(Adds HKMA chief comment, details)
HONG KONG, May 15 (Reuters) - Hong Kong’s Exchange Fund, which is used to back the Hong Kong dollar, posted an investment income of HK$26.1 billion ($3.32 billion) in the first quarter, the Hong Kong Monetary Authority (HKMA) said on Tuesday, its worst performance in five quarters.
The figure compared with an adjusted HK$64.9 billion investment gain in the same period a year earlier, and investment income of HK$66.0 billion in the fourth quarter of last year.
In 2017, the exchange fund saw its investment income hitting an adjusted record high HK$264.0 billion.
“Last year we have achieved an unprecedented high level of profits...but this year we are facing uncertainties in the financial market,” HKMA Chief Executive Norman Chan told reporters, citing interest rate rising faster than expected, intensifying trade conflict between China and the United States, as well as geopolitical tension in the Middle East.
The HKMA is the key manager of the Exchange Fund, which is under the control of the financial secretary and invests in equities, bonds, foreign exchange and other securities and assets.
Commenting on the recent capital outflow, Chan said a widening spread between Hong Kong dollar and U.S. dollar’s interest rates attracts arbitrage.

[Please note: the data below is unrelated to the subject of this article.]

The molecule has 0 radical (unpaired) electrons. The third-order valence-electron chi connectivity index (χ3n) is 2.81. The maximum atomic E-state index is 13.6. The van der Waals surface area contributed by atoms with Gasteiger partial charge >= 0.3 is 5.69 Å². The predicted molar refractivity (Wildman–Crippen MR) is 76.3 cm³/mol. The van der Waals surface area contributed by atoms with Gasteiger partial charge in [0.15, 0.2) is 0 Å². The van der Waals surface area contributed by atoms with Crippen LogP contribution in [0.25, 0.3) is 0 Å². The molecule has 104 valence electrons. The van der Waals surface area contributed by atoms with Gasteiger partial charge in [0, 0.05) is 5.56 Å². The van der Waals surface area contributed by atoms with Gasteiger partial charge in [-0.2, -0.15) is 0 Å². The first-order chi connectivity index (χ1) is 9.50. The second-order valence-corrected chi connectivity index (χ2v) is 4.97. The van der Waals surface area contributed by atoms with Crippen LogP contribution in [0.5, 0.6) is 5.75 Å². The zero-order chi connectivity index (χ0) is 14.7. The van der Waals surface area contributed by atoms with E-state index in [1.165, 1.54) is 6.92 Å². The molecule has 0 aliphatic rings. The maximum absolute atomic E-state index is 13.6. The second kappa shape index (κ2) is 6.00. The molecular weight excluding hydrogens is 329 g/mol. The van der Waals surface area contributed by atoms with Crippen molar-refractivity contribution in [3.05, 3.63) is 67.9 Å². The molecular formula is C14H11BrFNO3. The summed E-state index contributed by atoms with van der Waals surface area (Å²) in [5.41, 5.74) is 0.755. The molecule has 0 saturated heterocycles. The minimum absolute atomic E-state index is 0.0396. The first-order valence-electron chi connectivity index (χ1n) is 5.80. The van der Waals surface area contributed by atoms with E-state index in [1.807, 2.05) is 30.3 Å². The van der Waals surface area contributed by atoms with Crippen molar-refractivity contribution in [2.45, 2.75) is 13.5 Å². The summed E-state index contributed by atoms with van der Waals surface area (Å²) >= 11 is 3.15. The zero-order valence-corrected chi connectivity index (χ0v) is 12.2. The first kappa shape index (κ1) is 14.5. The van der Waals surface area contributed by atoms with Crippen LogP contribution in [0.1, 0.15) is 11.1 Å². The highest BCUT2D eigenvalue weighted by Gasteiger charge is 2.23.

“Capital flowing out from Hong Kong dollar will allow Hong Kong dollar’s interest rates to eventually normalize like the U.S. dollar,” Chan said.
On Tuesday morning, Hong Kong dollar hit 7.85, the weakest level of trading band.
The Hong Kong dollar is pegged at 7.8 to the U.S. dollar, but can trade between 7.75 and 7.85. Under the currency peg, the HKMA is obliged to intervene when the Hong Kong dollar hits 7.75 or 7.85 to keep the band intact.
As the former British colony pegs its currency to the dollar, its money market rates should mirror those of its U.S. counterpart, but the gap has now widened to around one percent since the Federal Reserve started raising interest rates from ultra-low levels adopted during the 2008 financial crisis. ($1 = 7.8498 Hong Kong dollars) (Reporting by Twinnie Siu and Clare Jim Editing by Eric Meijer and Gopakumar Warrier)